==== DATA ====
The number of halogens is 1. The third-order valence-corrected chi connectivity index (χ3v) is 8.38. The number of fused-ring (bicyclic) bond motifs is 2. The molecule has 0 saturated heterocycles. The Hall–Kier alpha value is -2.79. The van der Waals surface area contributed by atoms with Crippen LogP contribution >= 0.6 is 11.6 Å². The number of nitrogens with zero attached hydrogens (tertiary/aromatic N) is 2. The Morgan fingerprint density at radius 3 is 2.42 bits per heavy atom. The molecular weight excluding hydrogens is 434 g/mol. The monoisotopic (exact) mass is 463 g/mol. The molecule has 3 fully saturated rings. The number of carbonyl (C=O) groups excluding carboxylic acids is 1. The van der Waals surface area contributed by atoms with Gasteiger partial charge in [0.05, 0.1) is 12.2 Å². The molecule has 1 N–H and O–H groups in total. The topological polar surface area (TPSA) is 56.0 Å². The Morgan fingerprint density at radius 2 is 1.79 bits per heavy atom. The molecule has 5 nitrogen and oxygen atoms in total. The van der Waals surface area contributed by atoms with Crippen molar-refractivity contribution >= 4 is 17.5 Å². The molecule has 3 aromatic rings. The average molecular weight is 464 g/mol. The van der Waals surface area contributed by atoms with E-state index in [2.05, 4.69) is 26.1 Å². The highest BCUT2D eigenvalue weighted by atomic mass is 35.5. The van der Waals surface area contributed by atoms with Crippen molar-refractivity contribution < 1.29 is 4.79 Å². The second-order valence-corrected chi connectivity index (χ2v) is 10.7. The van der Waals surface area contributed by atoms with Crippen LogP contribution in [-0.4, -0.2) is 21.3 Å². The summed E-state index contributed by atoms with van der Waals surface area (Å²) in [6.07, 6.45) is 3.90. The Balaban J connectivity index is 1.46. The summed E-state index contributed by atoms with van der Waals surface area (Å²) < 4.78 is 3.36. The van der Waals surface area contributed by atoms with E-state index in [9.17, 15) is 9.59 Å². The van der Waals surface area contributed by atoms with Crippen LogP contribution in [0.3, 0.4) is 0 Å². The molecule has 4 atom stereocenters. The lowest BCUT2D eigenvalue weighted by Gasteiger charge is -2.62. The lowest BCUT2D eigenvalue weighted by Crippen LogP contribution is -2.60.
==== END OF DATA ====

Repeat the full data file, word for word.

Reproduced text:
The number of halogens is 1. The third-order valence-corrected chi connectivity index (χ3v) is 8.38. The number of fused-ring (bicyclic) bond motifs is 2. The molecule has 0 saturated heterocycles. The Hall–Kier alpha value is -2.79. The van der Waals surface area contributed by atoms with Crippen LogP contribution >= 0.6 is 11.6 Å². The number of nitrogens with zero attached hydrogens (tertiary/aromatic N) is 2. The Morgan fingerprint density at radius 3 is 2.42 bits per heavy atom. The molecular weight excluding hydrogens is 434 g/mol. The monoisotopic (exact) mass is 463 g/mol. The molecule has 3 fully saturated rings. The number of carbonyl (C=O) groups excluding carboxylic acids is 1. The van der Waals surface area contributed by atoms with Gasteiger partial charge in [0.05, 0.1) is 12.2 Å². The molecule has 1 N–H and O–H groups in total. The topological polar surface area (TPSA) is 56.0 Å². The Morgan fingerprint density at radius 2 is 1.79 bits per heavy atom. The molecule has 5 nitrogen and oxygen atoms in total. The van der Waals surface area contributed by atoms with Crippen molar-refractivity contribution >= 4 is 17.5 Å². The molecule has 3 aromatic rings. The average molecular weight is 464 g/mol. The van der Waals surface area contributed by atoms with E-state index in [2.05, 4.69) is 26.1 Å². The highest BCUT2D eigenvalue weighted by atomic mass is 35.5. The van der Waals surface area contributed by atoms with Crippen molar-refractivity contribution < 1.29 is 4.79 Å². The second-order valence-corrected chi connectivity index (χ2v) is 10.7. The van der Waals surface area contributed by atoms with Crippen LogP contribution in [-0.4, -0.2) is 21.3 Å². The summed E-state index contributed by atoms with van der Waals surface area (Å²) in [6.07, 6.45) is 3.90. The Balaban J connectivity index is 1.46. The summed E-state index contributed by atoms with van der Waals surface area (Å²) < 4.78 is 3.36. The van der Waals surface area contributed by atoms with E-state index in [9.17, 15) is 9.59 Å². The van der Waals surface area contributed by atoms with Crippen LogP contribution in [0.3, 0.4) is 0 Å². The molecule has 4 atom stereocenters. The lowest BCUT2D eigenvalue weighted by Gasteiger charge is -2.62. The lowest BCUT2D eigenvalue weighted by Crippen LogP contribution is -2.60.